One Path to Game Development.

30th October 2016 | Carl Going

A brief history into how I became a programmer.

Throughout the secondary school and college, I had already picked up a number of programming languages and the necessary logical thinking that came with it. College introduced me to one of my favorite IDE of all time, Turbo Pascal.

The basics were taught and simple assignments were produced by most of the students.I was part of the small “nerd” group who had similar aspirations to become game programmers. The group had learned everything about Pascal, the introduction to assembly and many aspects of VGA graphics programming that was easily available with ASM.

The group decided to split our learning approaches to advance our programming skills. One took on ASM to the extreme, one explored SVGA/VESA and I took on 3D graphics.Looking at targets such as the original Quake and Descent, I did my best for the time.

Genisis Delta (Yes, that is spelt wrong) was my first general purpose 3D framework in Pascal. It had pre-calculated transparent look up tables, fast solid z-sorted polygon drawing and later on, IPX networking support. I even had a game producer email me about this engine, asking it it was capable as a first person shooter. I replied no but suggested to look for an engine with Z-buffer capacity.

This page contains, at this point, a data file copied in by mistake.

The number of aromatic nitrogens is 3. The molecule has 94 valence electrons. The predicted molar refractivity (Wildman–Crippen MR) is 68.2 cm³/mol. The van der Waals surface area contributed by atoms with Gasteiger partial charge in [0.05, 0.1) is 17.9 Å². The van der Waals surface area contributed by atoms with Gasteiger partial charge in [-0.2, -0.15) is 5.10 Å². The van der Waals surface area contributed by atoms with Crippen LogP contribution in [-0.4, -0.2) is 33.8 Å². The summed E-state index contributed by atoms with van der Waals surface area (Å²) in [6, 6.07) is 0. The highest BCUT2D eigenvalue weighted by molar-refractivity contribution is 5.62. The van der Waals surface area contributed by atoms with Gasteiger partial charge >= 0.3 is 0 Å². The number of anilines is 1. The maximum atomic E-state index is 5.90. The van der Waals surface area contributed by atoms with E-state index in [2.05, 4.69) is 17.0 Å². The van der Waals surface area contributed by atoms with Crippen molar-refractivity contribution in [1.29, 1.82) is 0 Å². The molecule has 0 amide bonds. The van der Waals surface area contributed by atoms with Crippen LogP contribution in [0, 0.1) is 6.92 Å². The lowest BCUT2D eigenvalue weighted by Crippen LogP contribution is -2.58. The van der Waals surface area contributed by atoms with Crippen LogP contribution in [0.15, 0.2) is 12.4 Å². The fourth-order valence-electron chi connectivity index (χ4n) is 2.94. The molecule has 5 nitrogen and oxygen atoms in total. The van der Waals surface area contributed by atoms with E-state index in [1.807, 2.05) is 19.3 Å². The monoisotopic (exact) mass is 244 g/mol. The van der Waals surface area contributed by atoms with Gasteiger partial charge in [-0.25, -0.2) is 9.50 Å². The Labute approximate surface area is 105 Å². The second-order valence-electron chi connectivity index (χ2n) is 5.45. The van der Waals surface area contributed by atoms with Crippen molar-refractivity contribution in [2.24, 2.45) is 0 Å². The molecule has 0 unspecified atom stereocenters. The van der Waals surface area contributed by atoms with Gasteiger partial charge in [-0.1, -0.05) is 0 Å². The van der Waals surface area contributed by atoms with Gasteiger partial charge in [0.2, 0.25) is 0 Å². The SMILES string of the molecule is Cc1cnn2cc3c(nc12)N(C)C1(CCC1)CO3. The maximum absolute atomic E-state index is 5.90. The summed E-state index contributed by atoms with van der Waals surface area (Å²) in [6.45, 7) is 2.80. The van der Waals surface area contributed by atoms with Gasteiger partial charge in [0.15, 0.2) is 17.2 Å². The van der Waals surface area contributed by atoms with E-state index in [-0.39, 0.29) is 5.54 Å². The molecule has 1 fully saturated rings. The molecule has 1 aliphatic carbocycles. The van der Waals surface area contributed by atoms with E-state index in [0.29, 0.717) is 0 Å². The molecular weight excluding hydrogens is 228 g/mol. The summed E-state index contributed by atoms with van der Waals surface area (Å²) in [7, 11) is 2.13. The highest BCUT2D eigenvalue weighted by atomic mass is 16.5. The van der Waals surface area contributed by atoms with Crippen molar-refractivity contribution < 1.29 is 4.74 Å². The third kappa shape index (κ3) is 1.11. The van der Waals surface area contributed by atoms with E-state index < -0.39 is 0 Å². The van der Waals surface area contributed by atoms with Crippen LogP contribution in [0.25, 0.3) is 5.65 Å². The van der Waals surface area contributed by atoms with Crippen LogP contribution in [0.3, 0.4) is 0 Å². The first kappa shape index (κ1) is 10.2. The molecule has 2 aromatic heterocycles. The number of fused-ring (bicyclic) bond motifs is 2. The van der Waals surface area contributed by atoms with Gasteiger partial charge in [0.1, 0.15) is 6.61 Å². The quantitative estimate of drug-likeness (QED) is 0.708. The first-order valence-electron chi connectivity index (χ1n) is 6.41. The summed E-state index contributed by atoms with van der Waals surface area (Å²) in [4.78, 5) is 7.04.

The final assignment pascal was to create a calculator and value convertor and while tamed a little, our hand-ins showed the tutors how further ahead the group were vs the rest of the class. I handed a program which looked like a Windows 3.11 clone, complete with mouse support and for no reason, an audio CD player.

The next year, C++ programming was introduced and was a natural step for us to continue learning. 3D accelerated graphics were become main stream and OpenGL was fast becoming the graphics API to use.

While I had introduced Starsiege Tribes to the college to the annoyance of the tutors, I was learning Windows and OpenGL programming starting from the NeHe OpenGL programming website outside of college time.

Fury was my final college project. A simple OpenGL game first person shooter, which was targeted to run on the college computers that had ATI Rage graphics cards.It had CPU intensive robots to fight against and nice looking landscapes at the time.

The goal was not to produce a complex game but rather to document how a simple idea can lead to complex development and programming.

It was the basis for my own personal project for the next few years and well as my own game ideas to work on. This new engine, Xevia Motion, was an object orientated OpenGL engine that did lots of things at once.Entity management, callbacks, custom UI support, basic Peer to Peer UDP networking support and Multi-monitor support in 2004. I had even took a chance in using OpenGL as a semi-realtime rendering enviroment for 3D graphics, very similar to Unreal Matinee.

Today, I work mostly with Unity and Unreal Engine 4, as those developers have spent countless hours to produce an editor interface along side their engines for developers new and old to use.

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